Special Topics Course Descriptions 2020-2021
Central to the actor’s work is the notion of play. This is a highly practical course exploring what it means "to play" in theatre, often embodying the playful play of Clown!
We’ll embody the principles of clown and play, including vulnerability, availability, rhythm, pleasure and more. We’ll explore the effects of tempo, space, size, dynamic and more. We will primarily work in solo and duo exercises, sometimes using the smallest mask in the world… the Red Nose. This work introduces students to a performance style that is deeply personal. It encourages improvisation, inventiveness, complicity and a heightened sense of play.
Co or Pre-requisite:
F term: Tuesdays, 5–8pm
What do digital technologies offer the performance and theatre artist? How can virtual and screen-based tools, often designed for use by other aesthetic genres, be repurposed for a form that begins from the live body? And what are we, as performing artists, uniquely positioned to offer debates about digital technologies and their role in contemporary society?
This studio course tasks students to produce a series of devised performance pieces that both employ and analyze computational technologies. We will begin with tools frequently used by live artists – lighting, sound, video – and progress towards newer formats such as VR, Arduino control, motion capture, and algorithmic generation. Each week will involve a crash-course introduction to using each tool, and to major artists who currently explore them. Students will develop their performances for a final public exhibition.
Co or Pre-requisite:
S term: Tuesdays, 6–9pm
Through a combination of theory and studio practice, this course will explore the use of non-dramatic text in performance. Looking at examples from avant-garde theatre, performance art, sound poetry and experimental music, we will critically examine different ways in which artists have produced work based on textual and visual scores, poetry, prose, found text, manifestos, etc. Through a series of exercises and workshops, we will experiment with different ways of generating and performing a variety of non-dramatic texts. By working outside the conventions of narrative and character, the students will develop skills of aural and visual composition that they will be able to apply to non-dramatic and dramatic work alike.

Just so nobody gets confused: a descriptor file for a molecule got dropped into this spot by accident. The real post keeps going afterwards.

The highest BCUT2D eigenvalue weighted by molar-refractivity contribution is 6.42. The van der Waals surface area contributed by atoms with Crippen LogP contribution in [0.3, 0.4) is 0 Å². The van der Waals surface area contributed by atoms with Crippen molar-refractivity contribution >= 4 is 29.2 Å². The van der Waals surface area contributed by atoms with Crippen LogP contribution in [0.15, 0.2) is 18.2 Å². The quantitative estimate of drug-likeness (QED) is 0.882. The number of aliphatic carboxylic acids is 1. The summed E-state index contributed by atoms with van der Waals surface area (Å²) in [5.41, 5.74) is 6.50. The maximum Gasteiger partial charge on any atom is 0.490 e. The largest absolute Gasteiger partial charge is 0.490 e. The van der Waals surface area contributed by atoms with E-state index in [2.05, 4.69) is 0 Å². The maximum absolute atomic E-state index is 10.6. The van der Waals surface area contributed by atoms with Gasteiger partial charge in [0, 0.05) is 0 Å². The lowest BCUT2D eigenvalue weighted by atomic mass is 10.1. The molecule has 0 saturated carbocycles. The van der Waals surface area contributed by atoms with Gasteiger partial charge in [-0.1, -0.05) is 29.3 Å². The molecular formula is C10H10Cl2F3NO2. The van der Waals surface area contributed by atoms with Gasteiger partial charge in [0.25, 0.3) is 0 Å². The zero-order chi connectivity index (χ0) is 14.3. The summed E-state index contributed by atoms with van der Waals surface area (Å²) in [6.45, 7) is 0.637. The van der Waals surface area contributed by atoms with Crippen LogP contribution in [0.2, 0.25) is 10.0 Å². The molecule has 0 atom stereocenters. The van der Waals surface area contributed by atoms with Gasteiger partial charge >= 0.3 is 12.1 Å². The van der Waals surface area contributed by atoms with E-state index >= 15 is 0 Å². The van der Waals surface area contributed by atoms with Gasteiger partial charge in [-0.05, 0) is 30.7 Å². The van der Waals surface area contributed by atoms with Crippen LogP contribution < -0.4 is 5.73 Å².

Co or Pre-requisite:
S term: Thursdays, 2–5pm
Please read the following carefully:
- Students who are eligible for DRM300Y1 can sign up for any TWO of the following Special Topics courses: DRM375H1, DRM376H1and DRM377H1.
- Space is currently limited to 18 spots per class, so register yourself early on Acorn.
- Students applying for DRM403Y1 will need 0.5 FCE of these Studio Topics courses and DRM300Y1 and DRM220Y; Minimum grades of 70% in each to qualify for an audition.
On July 31 2020, the general enrollment period opens up allowing:
- Students in their 4th or 5th year, who have already completed DRM300Y1, will also be eligible to sign up if there is still space available.
Previous Special Topics Course Descriptions 2019-2020
Devising a performance is a fundamental skill required of the contemporary theatre artist. Devising has no codified set of rules, yet many unwritten expectations. As a member of this class, you have joined an ensemble, inhabiting the roles of actor, director, designer, writer, and dramaturg.
During the course, you will: improve your ability to mine your imagination; learn to generate material based on non-theatrical texts; work in an ensemble; explore autobiography; study recent practices in site-specific, immersive and cross-disciplinary theatre; and apply these practices to your work. Students will create short performance studies during the term, and at the end of the year, will culminate with a site-specific presentation.
This practical course explores how to learn a dialect and how to do “character voices”. It will focus on how to listen to the key elements in a dialect, how to practice effectively and how to master a dialect, so that you can get on with acting. In addition, the term “character voices” refers to any character’s vocal traits that are significantly different from your own. In this course, we will explore what these traits (pitch, tone, speed of speaking, complexity of syntax, use of idiom, etc.) reveal about a character and how actors can use this knowledge to enrich their portrayal of the character.
Somatics is defined as the study of the body as perceived from within. Somatics and Movement invites students to expand that view, exploring inner, embodied experience as the basis of knowing, thinking and learning. Combining theory and practice, experience and reflection, students will evaluate somatic modalities, which are currently available, situate somatic practices historically, and take ownership of their own somatic work.
Students will explore the history of Somatics as it is now practiced in Europe and North America, originating in European performance and gymnastics traditions. The readings will include fiction and poetry to provide insights on embodied experience across cultures. The practical component of the course will consist of lessons based on the Feldenkrais Method, which promotes awareness of relationships between parts of the body and their functions (such as head/pelvis, or breathing/balance), and provides the foundation for healthy, empowered and sustainable performance in movement, voice, athletics and dance.